Article from Thame Out:
Matt Vaughan, director of 4 Seasons Tree Care describes a recent project to improve the health and vitality of two large old Cedar trees on a country estate in the Cotswolds.
Article from Thame Out: The two Cedar of Lebanon are over 200 years in age with huge stems and majestic spreading crowns typical of the species. They stand in a large expanse of well kept lawn and this, despite appearances, is where their problems begin. Both of the trees were in a slow but steady decline with sparse crowns and poor density of foliage. Cedar of Lebanon are able to live for at least 300 years in this climate so their decline pointed clearly to a problem with the soil that they were growing in. We took a series of soil tests for laboratory analysis to determine precisely the nutrient content and also the degree of compaction.
This confirmed our suspicions and informed the rescue plan for these valuable trees. Essentially, trees are designed to thrive in woodland or forest where their roots are in symbiosis with a richly diverse and complex soil ecology. Trees need mycorrhizal fungi, bacteria and a host of micro-organisms that will be present in healthy soil but may be lacking beneath the monoculture that is a well-kept lawn. The over-use of chemical lawn treatments and soil compaction only add further to the problems that trees like these can face. The only way to reverse the fortunes of these Cedar trees was to radically upgrade and improve the soil conditions using a
variety of specialist techniques that have evolved in the arboricultural world over recent years .
The first part of the project was for us to strip the grass around the trees to well beyond the edge of the canopy, where we expect fine, hair like feeder roots to be working. Once this is complete, we use a method known as vertical mulching. A network of bore holes to a minimum of 1 meter depth is drilled around the outer half of the root zone. Each hole is backfilled with a balanced blend of special additives.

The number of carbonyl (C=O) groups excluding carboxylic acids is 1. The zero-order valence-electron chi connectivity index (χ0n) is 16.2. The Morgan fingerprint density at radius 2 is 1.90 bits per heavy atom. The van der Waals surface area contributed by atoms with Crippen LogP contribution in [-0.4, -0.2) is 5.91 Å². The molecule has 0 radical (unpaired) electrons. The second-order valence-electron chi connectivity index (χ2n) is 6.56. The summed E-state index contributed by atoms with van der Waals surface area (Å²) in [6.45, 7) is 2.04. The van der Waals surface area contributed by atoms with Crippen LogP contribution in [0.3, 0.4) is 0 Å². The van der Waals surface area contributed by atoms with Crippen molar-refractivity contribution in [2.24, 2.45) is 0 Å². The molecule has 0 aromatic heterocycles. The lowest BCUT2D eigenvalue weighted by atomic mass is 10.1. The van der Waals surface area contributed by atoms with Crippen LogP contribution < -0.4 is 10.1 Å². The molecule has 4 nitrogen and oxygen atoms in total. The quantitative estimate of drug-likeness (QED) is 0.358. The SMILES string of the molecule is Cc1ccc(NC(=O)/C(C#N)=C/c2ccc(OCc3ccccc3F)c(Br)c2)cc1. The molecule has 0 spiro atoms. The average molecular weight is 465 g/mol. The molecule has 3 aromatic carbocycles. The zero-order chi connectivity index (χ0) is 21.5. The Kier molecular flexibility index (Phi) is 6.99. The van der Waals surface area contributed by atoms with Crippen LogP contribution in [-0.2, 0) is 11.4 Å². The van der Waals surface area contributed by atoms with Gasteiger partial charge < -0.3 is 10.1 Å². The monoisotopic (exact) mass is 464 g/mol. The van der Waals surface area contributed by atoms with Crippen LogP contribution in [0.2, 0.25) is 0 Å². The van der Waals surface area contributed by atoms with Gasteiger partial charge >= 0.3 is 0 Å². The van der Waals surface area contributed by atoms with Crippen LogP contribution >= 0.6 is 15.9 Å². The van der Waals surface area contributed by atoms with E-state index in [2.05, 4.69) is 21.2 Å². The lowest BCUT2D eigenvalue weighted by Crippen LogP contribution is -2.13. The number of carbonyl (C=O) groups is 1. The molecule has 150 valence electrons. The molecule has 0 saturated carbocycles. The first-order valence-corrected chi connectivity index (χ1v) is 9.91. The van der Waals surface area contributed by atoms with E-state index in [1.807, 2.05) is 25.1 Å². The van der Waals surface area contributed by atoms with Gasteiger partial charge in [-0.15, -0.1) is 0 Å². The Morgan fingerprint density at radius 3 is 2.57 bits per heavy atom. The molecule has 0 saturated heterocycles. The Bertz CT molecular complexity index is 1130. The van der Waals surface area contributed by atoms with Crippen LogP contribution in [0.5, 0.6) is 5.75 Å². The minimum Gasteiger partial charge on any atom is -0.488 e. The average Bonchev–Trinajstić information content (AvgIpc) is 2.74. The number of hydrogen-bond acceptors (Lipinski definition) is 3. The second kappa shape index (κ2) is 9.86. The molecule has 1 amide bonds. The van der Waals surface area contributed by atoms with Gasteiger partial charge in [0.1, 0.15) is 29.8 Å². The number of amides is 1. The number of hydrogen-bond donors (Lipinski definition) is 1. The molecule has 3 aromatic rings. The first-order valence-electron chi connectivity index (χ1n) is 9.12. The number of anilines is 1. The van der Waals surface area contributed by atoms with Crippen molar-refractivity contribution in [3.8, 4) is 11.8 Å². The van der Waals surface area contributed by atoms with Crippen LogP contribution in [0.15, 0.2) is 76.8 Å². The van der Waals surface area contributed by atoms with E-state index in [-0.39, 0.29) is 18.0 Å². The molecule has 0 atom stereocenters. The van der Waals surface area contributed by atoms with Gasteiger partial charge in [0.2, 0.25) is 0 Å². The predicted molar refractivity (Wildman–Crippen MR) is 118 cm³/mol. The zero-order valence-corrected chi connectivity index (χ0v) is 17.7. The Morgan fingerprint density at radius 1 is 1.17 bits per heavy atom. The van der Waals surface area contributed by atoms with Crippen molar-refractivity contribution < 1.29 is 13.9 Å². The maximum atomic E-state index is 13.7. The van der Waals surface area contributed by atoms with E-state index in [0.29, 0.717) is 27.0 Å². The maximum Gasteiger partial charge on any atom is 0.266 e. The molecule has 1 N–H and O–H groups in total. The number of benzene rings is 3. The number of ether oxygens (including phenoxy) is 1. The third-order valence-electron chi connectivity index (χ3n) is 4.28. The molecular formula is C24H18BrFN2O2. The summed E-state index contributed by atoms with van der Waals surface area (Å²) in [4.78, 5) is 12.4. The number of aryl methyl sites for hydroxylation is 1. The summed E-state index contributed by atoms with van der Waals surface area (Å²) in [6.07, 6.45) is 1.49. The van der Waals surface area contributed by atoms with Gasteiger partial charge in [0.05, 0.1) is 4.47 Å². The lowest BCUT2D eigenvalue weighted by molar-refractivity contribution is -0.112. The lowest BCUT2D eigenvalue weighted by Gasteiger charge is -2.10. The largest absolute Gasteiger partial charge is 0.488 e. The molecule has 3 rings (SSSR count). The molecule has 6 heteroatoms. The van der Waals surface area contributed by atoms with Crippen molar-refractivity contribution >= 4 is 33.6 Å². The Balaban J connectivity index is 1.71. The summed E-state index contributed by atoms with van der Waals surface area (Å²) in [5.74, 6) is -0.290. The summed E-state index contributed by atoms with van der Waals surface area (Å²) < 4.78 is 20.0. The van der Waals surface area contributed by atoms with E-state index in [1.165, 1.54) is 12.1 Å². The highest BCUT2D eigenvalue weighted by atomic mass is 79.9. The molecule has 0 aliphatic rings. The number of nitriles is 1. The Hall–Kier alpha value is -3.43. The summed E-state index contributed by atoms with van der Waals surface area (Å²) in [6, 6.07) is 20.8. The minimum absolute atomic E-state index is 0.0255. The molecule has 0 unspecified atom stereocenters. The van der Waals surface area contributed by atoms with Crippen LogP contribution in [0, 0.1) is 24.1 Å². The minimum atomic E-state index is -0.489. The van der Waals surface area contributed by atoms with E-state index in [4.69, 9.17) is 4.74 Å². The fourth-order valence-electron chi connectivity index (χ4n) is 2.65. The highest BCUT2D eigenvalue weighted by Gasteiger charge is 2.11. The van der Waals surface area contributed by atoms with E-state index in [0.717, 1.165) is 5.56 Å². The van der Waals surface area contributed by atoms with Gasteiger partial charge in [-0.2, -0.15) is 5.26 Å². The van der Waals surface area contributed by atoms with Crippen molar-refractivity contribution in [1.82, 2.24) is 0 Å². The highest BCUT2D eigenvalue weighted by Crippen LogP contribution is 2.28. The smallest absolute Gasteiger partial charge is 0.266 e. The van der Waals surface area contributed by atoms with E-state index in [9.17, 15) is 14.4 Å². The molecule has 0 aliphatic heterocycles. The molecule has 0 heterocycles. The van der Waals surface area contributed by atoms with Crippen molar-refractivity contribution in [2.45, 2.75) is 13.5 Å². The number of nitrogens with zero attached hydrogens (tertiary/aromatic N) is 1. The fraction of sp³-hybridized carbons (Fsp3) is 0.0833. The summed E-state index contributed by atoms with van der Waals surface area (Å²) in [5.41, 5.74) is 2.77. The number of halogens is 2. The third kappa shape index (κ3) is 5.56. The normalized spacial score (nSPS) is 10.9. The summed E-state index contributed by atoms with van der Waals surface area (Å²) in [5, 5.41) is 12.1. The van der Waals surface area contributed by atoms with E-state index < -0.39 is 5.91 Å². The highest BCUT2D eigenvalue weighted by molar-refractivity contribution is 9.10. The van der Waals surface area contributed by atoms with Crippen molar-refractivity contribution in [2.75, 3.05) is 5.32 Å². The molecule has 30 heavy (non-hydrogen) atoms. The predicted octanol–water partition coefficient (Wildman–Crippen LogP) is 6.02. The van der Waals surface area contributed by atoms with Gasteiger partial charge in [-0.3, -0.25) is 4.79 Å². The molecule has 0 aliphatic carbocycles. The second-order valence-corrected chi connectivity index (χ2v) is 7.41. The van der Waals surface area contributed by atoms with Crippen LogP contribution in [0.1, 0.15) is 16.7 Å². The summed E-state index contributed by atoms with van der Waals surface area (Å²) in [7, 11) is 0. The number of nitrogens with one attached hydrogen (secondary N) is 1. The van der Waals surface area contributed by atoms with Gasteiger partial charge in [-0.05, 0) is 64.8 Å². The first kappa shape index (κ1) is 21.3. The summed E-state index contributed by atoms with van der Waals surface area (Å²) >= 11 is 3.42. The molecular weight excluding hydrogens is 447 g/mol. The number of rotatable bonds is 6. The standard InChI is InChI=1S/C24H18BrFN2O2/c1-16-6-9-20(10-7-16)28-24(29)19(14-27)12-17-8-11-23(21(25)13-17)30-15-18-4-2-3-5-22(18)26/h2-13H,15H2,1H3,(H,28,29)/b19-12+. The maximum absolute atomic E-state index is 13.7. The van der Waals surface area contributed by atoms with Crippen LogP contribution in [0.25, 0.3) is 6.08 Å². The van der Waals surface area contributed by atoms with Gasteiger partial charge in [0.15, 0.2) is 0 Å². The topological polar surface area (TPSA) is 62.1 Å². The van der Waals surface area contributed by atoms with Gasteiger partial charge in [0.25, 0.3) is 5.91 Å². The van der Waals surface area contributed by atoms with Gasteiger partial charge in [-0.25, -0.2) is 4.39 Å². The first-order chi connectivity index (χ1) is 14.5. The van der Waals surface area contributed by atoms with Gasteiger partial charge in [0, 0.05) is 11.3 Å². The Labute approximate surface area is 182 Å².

We use a product called Biochar that we mix with strains of mycorrhizal fungi, beneficial bacteria, worm casts, trace minerals and a little organic mushroom compost. Biochar is an amazing product made by heating biomass, similar to the way charcoal is produced. It lasts in the soil for thousands of years helping drainage, aeration and
providing a niche environment for a host of beneficial fungi and bacteria. It also bonds with Nitrogen which can otherwise be readily lost from soil. So, when we use this product we are changing a soil in a permanent and sustainable way. We now have better drainage, better aeration and a kickstart to amending and developing a healthy soil ecology.
The next step in the process is to flocculate the upper soil level with a wonderful tool called an Air Spade. It uses a fine jet of compressed air to break up the soil to a depth of around 30 centimetres. The air stream breaks up the soil without causing damage to any roots that are present, giving a lovely fine tilth that any gardener would envy! Next, we add in more of that special blend of Biochar and soil improvers to further improve conditions over the whole of the root zone.
The final step is to top dress the whole area with a good layer of composted wood chip and water everything in really well. Essentially, we have created an environment that is closer to what is found in a natural woodland where trees can thrive in a symbiotic harmony with the soil – a more holistic approach to tree care without even starting a chainsaw ! If you have any tree related projects that you are considering – Four Seasons will be pleased to help.